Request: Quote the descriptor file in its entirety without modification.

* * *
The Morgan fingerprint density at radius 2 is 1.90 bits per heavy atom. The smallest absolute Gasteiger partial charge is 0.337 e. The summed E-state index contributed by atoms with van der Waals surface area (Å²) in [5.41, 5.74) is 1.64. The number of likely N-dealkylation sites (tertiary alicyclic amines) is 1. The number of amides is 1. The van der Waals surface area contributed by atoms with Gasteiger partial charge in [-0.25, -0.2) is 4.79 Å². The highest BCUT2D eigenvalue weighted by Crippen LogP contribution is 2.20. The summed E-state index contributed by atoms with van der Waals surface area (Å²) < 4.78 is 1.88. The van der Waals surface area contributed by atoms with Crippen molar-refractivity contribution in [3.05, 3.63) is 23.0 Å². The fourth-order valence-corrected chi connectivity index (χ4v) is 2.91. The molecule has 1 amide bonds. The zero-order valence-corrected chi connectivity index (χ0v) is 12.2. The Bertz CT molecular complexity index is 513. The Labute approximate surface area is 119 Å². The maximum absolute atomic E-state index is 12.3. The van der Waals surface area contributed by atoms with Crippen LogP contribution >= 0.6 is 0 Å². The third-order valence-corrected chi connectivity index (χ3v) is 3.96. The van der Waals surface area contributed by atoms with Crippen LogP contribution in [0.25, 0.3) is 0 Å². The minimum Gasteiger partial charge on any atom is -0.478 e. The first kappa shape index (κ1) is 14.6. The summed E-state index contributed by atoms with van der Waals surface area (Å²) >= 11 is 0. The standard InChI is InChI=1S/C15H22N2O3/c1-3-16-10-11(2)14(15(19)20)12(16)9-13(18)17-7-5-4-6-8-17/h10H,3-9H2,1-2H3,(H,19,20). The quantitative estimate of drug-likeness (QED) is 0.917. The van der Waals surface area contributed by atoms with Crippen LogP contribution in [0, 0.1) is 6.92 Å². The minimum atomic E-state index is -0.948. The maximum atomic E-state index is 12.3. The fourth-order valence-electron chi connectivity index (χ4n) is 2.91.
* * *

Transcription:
The Morgan fingerprint density at radius 2 is 1.90 bits per heavy atom. The smallest absolute Gasteiger partial charge is 0.337 e. The summed E-state index contributed by atoms with van der Waals surface area (Å²) in [5.41, 5.74) is 1.64. The number of likely N-dealkylation sites (tertiary alicyclic amines) is 1. The number of amides is 1. The van der Waals surface area contributed by atoms with Gasteiger partial charge in [-0.25, -0.2) is 4.79 Å². The highest BCUT2D eigenvalue weighted by Crippen LogP contribution is 2.20. The summed E-state index contributed by atoms with van der Waals surface area (Å²) < 4.78 is 1.88. The van der Waals surface area contributed by atoms with Crippen molar-refractivity contribution in [3.05, 3.63) is 23.0 Å². The fourth-order valence-corrected chi connectivity index (χ4v) is 2.91. The molecule has 1 amide bonds. The zero-order valence-corrected chi connectivity index (χ0v) is 12.2. The Bertz CT molecular complexity index is 513. The Labute approximate surface area is 119 Å². The maximum absolute atomic E-state index is 12.3. The van der Waals surface area contributed by atoms with Crippen LogP contribution >= 0.6 is 0 Å². The third-order valence-corrected chi connectivity index (χ3v) is 3.96. The van der Waals surface area contributed by atoms with Crippen LogP contribution in [0.25, 0.3) is 0 Å². The minimum Gasteiger partial charge on any atom is -0.478 e. The first kappa shape index (κ1) is 14.6. The summed E-state index contributed by atoms with van der Waals surface area (Å²) >= 11 is 0. The standard InChI is InChI=1S/C15H22N2O3/c1-3-16-10-11(2)14(15(19)20)12(16)9-13(18)17-7-5-4-6-8-17/h10H,3-9H2,1-2H3,(H,19,20). The quantitative estimate of drug-likeness (QED) is 0.917. The van der Waals surface area contributed by atoms with Crippen LogP contribution in [0, 0.1) is 6.92 Å². The minimum atomic E-state index is -0.948. The maximum atomic E-state index is 12.3. The fourth-order valence-electron chi connectivity index (χ4n) is 2.91.